Prepared for the worst: meet the team training to avert pollution disaster 

Prepared for the worst: meet the team training to avert pollution disaster 

It’s a giant set of kit measuring a combined half a kilometre that no one ever wants to see leave the warehouse. 
The team at the counter-pollution exercise at the Port of Tyne

On standby round the clock, it’s the counter-pollution hardware forming part of the UK’s response that can be deployed to the coast within hours if the worst happens. 

For three days at the Port of Tyne, near Newcastle, the Maritime and Coastguard Agency (MCA) Counter-Pollution and Salvage team honed its preparedness with counter-pollution contractor Ambipar alongside local coastguard rescue teams, representatives from the port, and the Environment Agency. 

A safety briefing for the counter-pollution exercise
A safety briefing before the exercise begins

The sight of sea birds draped in thick oil is the symbol of pollution disaster, but more recently plastic pellets (nurdles) and other hazardous substances have been threats to our coastlines. 

Left unchecked, spills can work inland into creeks, harming flora and fauna, as well as polluting water worked by fishing boats and fish farms, adding economic hardship to environmental destruction. 

With Ambipar as the MCA’s national pollution response contractor, teams are ready to respond with tonnes of equipment brought to a forward deployment site anywhere on the UK mainland within 15 hours to battle against toxic substances reaching sensitive areas. 

A counter-pollution exercise sign at the Port of Tyne
More than 50 people were involved in the exercise

At the exercise was Hazel Christie, an MCA Environmental Scientist Advisor whose job is to provide expertise on the potential spread of pollutant, methods of response, and likely impact. 

She said: “This exercise is partly about having the reassurance that we have the capability and expertise to respond to a pollution incident.  

“This exercise gives the contractor the opportunity to gain expertise and experience of the kit so, when the time comes, they know what to do and our response is even more effective.” 

The team is briefed before going onto the water at the Port of Tyne
The team is briefed before going onto the water at the Port of Tyne

Hundreds of metres of new booms – floating barriers used to repel and gather up pollutants – were rolled out from the national stockpile for testing during the exercise at the Port of Tyne from 11-13 July, involving more than 50 people over the three days. 

The first were the two Y-shaped booms – dubbed the Current Buster 6. Designed to be towed behind a boat, they are able to gather up to 70 tonnes pollution at a time, to be sucked away by skimmers and deposited into an accompanying vessel for safe treatment and disposal back on land. 

The “speed bag” was next: a 200-metre foam-filled barrier launched from the back of a boat as a rapid first line of defence to draw tightly around the source of pollution, perhaps a damaged ship or a leaking wreck. 

The 'speed bag' is tested on the water
The 'speed bag' is tested on the water

And finally, the heavy-duty big boom for full deployment at sea in about 20 minutes from a ship, providing 200 metres of inflatable chambers and a skirt below the surface to block pollution from nearing the shore.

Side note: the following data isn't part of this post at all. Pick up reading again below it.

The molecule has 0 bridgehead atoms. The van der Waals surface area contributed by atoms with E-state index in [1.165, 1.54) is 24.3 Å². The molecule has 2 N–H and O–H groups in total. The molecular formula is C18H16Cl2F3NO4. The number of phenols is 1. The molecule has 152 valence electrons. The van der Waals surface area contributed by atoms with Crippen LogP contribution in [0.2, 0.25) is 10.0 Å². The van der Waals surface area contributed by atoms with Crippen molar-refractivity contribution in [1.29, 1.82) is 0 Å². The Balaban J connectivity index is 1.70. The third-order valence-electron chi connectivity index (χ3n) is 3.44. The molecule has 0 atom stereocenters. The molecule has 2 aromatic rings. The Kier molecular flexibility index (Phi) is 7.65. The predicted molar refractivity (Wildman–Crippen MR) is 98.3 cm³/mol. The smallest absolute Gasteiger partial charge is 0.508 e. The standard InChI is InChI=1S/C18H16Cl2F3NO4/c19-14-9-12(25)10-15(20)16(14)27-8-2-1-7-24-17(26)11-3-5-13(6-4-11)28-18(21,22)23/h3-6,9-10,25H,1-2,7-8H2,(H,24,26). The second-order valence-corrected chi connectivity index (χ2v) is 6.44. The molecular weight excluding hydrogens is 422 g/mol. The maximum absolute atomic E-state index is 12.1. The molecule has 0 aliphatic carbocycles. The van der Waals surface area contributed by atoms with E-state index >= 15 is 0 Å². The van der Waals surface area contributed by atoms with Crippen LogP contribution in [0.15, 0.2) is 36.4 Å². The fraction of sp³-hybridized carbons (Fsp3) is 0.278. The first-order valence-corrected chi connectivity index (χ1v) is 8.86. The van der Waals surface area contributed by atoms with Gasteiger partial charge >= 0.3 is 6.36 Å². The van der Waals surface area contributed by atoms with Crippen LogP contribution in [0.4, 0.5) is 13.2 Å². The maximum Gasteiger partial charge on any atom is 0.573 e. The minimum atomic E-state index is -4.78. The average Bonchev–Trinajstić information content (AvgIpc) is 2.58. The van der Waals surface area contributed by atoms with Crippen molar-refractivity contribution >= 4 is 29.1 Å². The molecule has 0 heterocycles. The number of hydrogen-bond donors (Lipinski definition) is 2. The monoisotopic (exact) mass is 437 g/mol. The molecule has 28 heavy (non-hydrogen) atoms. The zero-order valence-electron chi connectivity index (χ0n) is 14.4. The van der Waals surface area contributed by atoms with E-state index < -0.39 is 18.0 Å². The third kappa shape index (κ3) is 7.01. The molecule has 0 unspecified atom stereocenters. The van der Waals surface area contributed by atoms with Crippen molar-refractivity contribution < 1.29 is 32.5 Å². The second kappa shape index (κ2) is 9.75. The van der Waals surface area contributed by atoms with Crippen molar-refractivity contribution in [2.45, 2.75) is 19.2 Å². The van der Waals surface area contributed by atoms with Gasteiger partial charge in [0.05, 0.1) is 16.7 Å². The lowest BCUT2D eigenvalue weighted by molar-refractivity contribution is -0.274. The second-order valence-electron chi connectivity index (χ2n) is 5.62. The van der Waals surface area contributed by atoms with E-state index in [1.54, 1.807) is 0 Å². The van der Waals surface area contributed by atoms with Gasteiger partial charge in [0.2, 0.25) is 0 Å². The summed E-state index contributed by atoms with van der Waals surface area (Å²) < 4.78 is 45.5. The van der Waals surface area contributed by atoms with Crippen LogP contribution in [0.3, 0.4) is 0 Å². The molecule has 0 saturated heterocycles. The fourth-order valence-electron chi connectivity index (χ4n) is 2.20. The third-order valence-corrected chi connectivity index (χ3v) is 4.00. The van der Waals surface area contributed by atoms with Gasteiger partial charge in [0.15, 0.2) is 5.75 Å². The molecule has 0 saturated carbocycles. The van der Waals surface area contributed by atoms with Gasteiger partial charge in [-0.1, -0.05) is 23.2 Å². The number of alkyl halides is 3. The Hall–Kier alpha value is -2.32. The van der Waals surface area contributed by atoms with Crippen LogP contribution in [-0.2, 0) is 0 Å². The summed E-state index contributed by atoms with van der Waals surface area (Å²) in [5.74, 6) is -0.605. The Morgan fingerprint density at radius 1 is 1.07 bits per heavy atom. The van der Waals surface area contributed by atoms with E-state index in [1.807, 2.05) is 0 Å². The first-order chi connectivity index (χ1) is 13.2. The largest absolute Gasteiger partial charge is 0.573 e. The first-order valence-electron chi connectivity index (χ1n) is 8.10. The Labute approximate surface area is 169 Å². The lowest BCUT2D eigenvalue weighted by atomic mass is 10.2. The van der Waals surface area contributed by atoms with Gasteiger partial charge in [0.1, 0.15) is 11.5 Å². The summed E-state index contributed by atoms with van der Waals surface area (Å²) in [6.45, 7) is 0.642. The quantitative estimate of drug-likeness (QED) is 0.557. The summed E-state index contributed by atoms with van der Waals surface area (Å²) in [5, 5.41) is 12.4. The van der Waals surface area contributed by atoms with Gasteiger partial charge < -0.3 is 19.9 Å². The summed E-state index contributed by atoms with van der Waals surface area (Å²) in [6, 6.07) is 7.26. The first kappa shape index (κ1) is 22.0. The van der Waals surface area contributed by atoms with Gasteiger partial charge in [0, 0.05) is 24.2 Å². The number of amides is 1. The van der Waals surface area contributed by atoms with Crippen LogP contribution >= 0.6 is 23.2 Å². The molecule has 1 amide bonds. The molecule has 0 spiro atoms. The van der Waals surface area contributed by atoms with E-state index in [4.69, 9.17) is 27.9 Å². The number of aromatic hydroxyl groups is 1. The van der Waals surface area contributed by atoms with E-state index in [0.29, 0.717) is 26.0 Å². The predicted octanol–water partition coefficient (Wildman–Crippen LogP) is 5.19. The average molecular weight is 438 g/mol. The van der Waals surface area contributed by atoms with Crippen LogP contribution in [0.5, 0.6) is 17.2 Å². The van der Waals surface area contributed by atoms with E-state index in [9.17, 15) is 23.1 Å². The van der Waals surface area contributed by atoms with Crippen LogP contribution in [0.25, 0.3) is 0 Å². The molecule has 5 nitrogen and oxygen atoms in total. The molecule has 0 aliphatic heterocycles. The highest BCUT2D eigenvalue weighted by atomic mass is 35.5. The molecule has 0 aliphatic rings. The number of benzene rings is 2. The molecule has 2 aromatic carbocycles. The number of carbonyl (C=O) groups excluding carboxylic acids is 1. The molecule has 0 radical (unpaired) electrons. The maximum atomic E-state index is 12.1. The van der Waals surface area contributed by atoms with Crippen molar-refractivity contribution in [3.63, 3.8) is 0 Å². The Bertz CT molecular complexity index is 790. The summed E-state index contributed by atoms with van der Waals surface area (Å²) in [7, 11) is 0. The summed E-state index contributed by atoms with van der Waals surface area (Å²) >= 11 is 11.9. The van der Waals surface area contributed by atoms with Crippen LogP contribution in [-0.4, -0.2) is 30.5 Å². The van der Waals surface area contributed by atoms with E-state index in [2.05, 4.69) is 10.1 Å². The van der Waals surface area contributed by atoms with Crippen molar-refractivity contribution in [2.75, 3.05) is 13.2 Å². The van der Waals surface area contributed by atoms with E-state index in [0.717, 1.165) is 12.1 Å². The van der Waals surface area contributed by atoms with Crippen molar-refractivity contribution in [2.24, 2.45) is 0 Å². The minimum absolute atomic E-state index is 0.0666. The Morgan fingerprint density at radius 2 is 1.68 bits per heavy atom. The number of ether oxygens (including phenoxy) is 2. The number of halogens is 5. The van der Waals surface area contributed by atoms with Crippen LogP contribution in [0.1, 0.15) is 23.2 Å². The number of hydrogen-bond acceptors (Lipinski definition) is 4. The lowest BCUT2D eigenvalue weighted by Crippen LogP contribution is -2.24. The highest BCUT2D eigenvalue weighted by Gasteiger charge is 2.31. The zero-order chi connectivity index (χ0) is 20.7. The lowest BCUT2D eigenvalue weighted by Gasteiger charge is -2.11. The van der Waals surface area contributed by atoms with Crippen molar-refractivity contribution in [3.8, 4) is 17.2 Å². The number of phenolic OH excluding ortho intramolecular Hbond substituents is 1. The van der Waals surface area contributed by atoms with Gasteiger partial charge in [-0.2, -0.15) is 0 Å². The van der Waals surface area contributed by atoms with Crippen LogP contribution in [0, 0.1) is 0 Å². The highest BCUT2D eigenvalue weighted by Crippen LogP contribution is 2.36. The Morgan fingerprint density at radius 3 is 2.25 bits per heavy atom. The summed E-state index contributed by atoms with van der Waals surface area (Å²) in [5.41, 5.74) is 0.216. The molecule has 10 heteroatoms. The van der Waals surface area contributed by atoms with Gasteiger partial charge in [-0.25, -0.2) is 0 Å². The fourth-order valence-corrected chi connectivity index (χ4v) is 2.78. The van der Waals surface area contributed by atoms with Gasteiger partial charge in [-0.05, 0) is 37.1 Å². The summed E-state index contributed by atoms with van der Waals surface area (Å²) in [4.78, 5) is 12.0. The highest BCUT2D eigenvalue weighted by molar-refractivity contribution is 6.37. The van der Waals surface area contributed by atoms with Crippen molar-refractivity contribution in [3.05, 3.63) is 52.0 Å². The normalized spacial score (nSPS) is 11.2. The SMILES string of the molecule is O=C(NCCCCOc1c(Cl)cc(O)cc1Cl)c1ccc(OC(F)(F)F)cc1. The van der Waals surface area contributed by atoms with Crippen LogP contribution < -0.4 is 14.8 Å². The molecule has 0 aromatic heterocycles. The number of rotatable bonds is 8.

The 'big boom' is inflated before being rolled out
The 'big boom' is inflated before being rolled out

Steve Doig, Ambipar Operations Manager, was among the team of men and women braving the wind and rain of the British summer to witness the new equipment, including systems for spreading dispersant offshore to safely break down patches of oil pollution. 

He said: “It’s a refresher for the team, especially for new starters. Luckily, we do not have to get this kit out regularly, so this is a real opportunity to see and test it."

Personnel discuss the exercise in front of equipment
Personnel from HM Coastguard and Ambipar worked together 

He added: “We work with HM Coastguard and we always deploy together, so it’s also about joined-up working. This exercise helps people get to know each other and work together – it's not just about using the kit, it’s about building relationships.” 

The equipment is stored at three main locations up and down the UK. If the call comes, it can be despatched to incidents ranging from full-scale emergencies at sea, handled by the MCA, or to support smaller incidents, if required, such as in ports. 

Equipment is shown off to observers
Equipment is shown off to observers

Observing for the Environment Agency was Stuart Hankey, an Incident Management Advisor who, depending on the severity of the incident, could be part of the team overseeing a regional or national counter-pollution response.  

He said: “For us, this is partly about being able to see the scope of the national stockpile of equipment, and to understand the complexities of the kit and appreciate how we can best work as a collective – it's about response awareness and collaboration.” 

Personnel at the dockside
The exercise was from land and water

Overseeing the whole operation was Jerry Connors, who is the Counter-Pollution and Salvage Resources and Claims Lead. 

He said: “This is an opportunity to get out the equipment we have purchased and give people the time to rehearse deployment ahead of a real-life situation. It’s about making sure the team are as trained up as they can be. 

“We have this capability for a reason and this exercise is about making sure we can do it.” 


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